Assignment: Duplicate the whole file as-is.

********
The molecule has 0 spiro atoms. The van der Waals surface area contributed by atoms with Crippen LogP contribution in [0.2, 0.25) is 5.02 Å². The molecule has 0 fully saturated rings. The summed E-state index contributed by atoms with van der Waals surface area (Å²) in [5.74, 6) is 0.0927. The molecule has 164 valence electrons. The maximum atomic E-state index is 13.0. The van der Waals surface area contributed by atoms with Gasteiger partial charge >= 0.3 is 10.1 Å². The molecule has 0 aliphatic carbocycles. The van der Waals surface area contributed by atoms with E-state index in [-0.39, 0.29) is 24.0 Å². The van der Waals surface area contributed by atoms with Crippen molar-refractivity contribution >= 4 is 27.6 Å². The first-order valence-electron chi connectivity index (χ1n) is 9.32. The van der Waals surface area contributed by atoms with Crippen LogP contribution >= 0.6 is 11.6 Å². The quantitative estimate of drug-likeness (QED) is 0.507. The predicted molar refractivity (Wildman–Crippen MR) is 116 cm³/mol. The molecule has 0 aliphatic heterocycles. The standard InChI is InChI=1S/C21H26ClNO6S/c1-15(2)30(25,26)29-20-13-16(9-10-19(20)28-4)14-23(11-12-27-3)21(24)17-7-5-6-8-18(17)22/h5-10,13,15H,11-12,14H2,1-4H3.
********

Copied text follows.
The molecule has 0 spiro atoms. The van der Waals surface area contributed by atoms with Crippen LogP contribution in [0.2, 0.25) is 5.02 Å². The molecule has 0 fully saturated rings. The summed E-state index contributed by atoms with van der Waals surface area (Å²) in [5.74, 6) is 0.0927. The molecule has 164 valence electrons. The maximum atomic E-state index is 13.0. The van der Waals surface area contributed by atoms with Gasteiger partial charge >= 0.3 is 10.1 Å². The molecule has 0 aliphatic carbocycles. The van der Waals surface area contributed by atoms with E-state index in [-0.39, 0.29) is 24.0 Å². The van der Waals surface area contributed by atoms with Crippen molar-refractivity contribution >= 4 is 27.6 Å². The first-order valence-electron chi connectivity index (χ1n) is 9.32. The van der Waals surface area contributed by atoms with Crippen LogP contribution >= 0.6 is 11.6 Å². The quantitative estimate of drug-likeness (QED) is 0.507. The predicted molar refractivity (Wildman–Crippen MR) is 116 cm³/mol. The molecule has 0 aliphatic heterocycles. The standard InChI is InChI=1S/C21H26ClNO6S/c1-15(2)30(25,26)29-20-13-16(9-10-19(20)28-4)14-23(11-12-27-3)21(24)17-7-5-6-8-18(17)22/h5-10,13,15H,11-12,14H2,1-4H3.